Actually, Dan, you have never been particularly cordial to me. The only time I met you, you were not very inclusive in the conversation. If you will recall, I got up and spoke to the restaurant manager after a few minutes of being ignored. But your rudeness or politeness to me personally is neither here nor there; I'm just putting the truth on the record so you can't mislead about what happened. And ever since the Weekly got rid of its staff writers and turned them into poorly paid freelancers -- which occurred before your time -- I have never been a fan. I can't stand so called progressive publications that are hypocritical in their own labor practices. Nevertheless, Tim stuck with you and turned out terrific articles. So my comment wasn't personal to you but to the politics of The Weekly in general. And yes, I am a friend of Tim's. I don't know the details of what happened but I trust his integrity.
Tim Vanderpool is the best -- a great investigative reporter who clearly pissed off the powers that be at the cowardly Weekly. Your talents were wasted here, Tim. I'm glad you've moved on to outlets that appreciate your work and remunerate you well for it (or at least a helluva lot better than what you doubtless got at the Weekly).
Far be it from me to want to ruin a good gothic tale, but the author should have done his research and gone to Nogales instead of Jaurez. There are plenty of good dentists down there -- I just went to one for an extraction with a friend, who got a cap -- and it's not in the least bit scary. It's sad, because the streets are lined with dental practices instead of curio and clothing shops, most of which have gone out of business, but it's a great place to get dental work done at 1/4 of the price of the U.S.
But yes, American insurance sucks.
Sports writers get tickets to games, theater critics to shows, etc. etc. -- and that doesn't influence the way the game or the show is perceived. If a magazine or other publication is not paying the tab, how can a food writer try all the new places in town? If I don't like a place where I get free food, I won't write about it -- at least not until I have a reason to go back and give it another chance. If I do like it, I'll return for the "real people" experience before I write a review. And sometimes my articles are informational, not evaluative, in which case going in to a restaurant to see how the menu is executed, experience the noise level, decor, etc. is worthwhile. But it's insulting to think I can be bought that easily. My credibility is worth more than a free meal.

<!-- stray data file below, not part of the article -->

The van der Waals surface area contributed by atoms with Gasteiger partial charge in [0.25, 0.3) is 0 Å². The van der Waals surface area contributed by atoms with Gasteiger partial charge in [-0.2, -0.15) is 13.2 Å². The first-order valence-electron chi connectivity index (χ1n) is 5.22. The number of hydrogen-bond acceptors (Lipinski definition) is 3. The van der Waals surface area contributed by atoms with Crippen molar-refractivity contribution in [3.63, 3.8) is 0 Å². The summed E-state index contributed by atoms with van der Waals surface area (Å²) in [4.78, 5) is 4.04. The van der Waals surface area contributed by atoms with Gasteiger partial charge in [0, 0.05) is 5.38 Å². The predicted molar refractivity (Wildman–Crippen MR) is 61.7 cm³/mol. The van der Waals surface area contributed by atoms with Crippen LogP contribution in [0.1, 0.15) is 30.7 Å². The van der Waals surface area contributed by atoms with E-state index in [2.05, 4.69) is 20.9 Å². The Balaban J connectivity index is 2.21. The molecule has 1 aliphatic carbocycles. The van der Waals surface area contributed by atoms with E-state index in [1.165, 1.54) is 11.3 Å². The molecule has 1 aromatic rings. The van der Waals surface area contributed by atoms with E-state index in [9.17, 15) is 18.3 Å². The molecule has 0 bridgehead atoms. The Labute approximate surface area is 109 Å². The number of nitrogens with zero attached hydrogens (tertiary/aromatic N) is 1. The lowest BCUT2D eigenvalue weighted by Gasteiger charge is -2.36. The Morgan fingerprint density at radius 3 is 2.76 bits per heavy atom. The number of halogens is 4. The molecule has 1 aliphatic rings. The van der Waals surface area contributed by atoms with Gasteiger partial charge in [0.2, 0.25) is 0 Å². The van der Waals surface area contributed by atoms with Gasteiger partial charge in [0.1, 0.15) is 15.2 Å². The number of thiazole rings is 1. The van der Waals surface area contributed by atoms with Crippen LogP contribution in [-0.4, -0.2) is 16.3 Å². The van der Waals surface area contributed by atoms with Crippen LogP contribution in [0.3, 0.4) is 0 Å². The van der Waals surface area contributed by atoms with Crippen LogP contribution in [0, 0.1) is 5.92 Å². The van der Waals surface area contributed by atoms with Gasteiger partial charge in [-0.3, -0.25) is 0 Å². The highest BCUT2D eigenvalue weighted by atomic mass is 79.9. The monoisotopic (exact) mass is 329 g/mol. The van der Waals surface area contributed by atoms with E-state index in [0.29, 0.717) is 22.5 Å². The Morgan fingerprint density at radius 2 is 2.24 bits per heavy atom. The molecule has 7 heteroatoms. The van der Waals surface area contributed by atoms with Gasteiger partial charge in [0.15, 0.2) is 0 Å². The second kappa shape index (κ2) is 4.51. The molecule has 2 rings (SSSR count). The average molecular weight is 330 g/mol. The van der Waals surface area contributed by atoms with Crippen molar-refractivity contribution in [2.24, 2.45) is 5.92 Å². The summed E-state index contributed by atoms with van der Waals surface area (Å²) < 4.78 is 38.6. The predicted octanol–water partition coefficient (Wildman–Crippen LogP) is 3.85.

I wouldn't call this coverage "kicking a state when it's down"; it's just reinforcing the deservedly negative image our lawmakers in Phoenix and our governor have created for Arizona. It's too bad Pima County can't remain above the fray, at least in the public mind, but the shooting of Gabrielle Giffords effectively eliminated that possibility. And I wouldn't call Jezebel a female centric snark blog. It's a feminist political blog. It's your description of it that's snarky.
P.S. Facebook. Twitter. Chowhound. More great places to express a personal, rather than a professional, opinion. I have no beef with the review, which makes many observations that seem astute, just with the venue for it at this early stage.
There are plenty of places where people are "free to express their opinions" about restaurants. They are called Yelp, TripAdvisor, Zagat, and personal blogs.... Anyone wishing to get a review of a place hot off the presses can go there. Perhaps if this review came with a "this is just my personal opinion, not that of The Weekly" disclaimer, I would be more forgiving of it. It is, rather, under the heading "Chow." Not John's Chow blog. And it has professional looking pictures. The Weekly has a lot of paid reviewers. How would any reader know that John Dedios was not one of them?
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